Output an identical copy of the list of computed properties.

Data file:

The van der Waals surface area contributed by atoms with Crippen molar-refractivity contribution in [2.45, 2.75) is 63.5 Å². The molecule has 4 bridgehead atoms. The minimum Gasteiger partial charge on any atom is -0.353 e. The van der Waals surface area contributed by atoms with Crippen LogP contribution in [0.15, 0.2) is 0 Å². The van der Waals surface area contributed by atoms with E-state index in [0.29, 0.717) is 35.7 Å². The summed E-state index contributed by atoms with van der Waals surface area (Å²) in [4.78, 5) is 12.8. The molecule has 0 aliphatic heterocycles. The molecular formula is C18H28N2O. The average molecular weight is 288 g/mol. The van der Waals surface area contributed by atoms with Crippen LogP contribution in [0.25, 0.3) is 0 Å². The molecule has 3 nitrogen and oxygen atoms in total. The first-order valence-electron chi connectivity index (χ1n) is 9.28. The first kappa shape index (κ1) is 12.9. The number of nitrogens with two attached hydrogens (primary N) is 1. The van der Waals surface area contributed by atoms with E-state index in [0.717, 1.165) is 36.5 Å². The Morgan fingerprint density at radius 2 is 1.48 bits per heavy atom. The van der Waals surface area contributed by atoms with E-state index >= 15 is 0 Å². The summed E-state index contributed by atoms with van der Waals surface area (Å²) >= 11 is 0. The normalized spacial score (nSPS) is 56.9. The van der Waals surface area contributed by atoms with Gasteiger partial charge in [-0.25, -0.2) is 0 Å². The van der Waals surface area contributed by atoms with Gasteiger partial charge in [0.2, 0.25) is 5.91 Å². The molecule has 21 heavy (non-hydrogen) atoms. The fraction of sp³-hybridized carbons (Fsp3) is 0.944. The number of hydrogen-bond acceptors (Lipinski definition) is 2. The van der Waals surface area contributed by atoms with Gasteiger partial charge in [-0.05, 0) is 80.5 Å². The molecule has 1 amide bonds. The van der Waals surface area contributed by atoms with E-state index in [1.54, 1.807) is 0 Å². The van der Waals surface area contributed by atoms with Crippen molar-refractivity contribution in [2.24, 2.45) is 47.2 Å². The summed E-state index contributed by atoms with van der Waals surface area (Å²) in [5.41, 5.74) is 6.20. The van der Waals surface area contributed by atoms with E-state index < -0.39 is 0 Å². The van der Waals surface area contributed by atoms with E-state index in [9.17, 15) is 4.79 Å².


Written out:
The van der Waals surface area contributed by atoms with Crippen molar-refractivity contribution in [2.45, 2.75) is 63.5 Å². The molecule has 4 bridgehead atoms. The minimum Gasteiger partial charge on any atom is -0.353 e. The van der Waals surface area contributed by atoms with Crippen LogP contribution in [0.15, 0.2) is 0 Å². The van der Waals surface area contributed by atoms with E-state index in [0.29, 0.717) is 35.7 Å². The summed E-state index contributed by atoms with van der Waals surface area (Å²) in [4.78, 5) is 12.8. The molecule has 0 aliphatic heterocycles. The molecular formula is C18H28N2O. The average molecular weight is 288 g/mol. The van der Waals surface area contributed by atoms with Crippen LogP contribution in [0.25, 0.3) is 0 Å². The molecule has 3 nitrogen and oxygen atoms in total. The first-order valence-electron chi connectivity index (χ1n) is 9.28. The first kappa shape index (κ1) is 12.9. The number of nitrogens with two attached hydrogens (primary N) is 1. The van der Waals surface area contributed by atoms with E-state index in [0.717, 1.165) is 36.5 Å². The Morgan fingerprint density at radius 2 is 1.48 bits per heavy atom. The van der Waals surface area contributed by atoms with E-state index >= 15 is 0 Å². The summed E-state index contributed by atoms with van der Waals surface area (Å²) >= 11 is 0. The normalized spacial score (nSPS) is 56.9. The van der Waals surface area contributed by atoms with Gasteiger partial charge in [-0.25, -0.2) is 0 Å². The van der Waals surface area contributed by atoms with Gasteiger partial charge in [0.2, 0.25) is 5.91 Å². The molecule has 21 heavy (non-hydrogen) atoms. The fraction of sp³-hybridized carbons (Fsp3) is 0.944. The number of hydrogen-bond acceptors (Lipinski definition) is 2. The van der Waals surface area contributed by atoms with Gasteiger partial charge in [-0.05, 0) is 80.5 Å². The molecule has 1 amide bonds. The van der Waals surface area contributed by atoms with E-state index in [1.54, 1.807) is 0 Å². The van der Waals surface area contributed by atoms with Crippen molar-refractivity contribution in [2.24, 2.45) is 47.2 Å². The summed E-state index contributed by atoms with van der Waals surface area (Å²) in [5.41, 5.74) is 6.20. The van der Waals surface area contributed by atoms with E-state index < -0.39 is 0 Å². The van der Waals surface area contributed by atoms with E-state index in [9.17, 15) is 4.79 Å².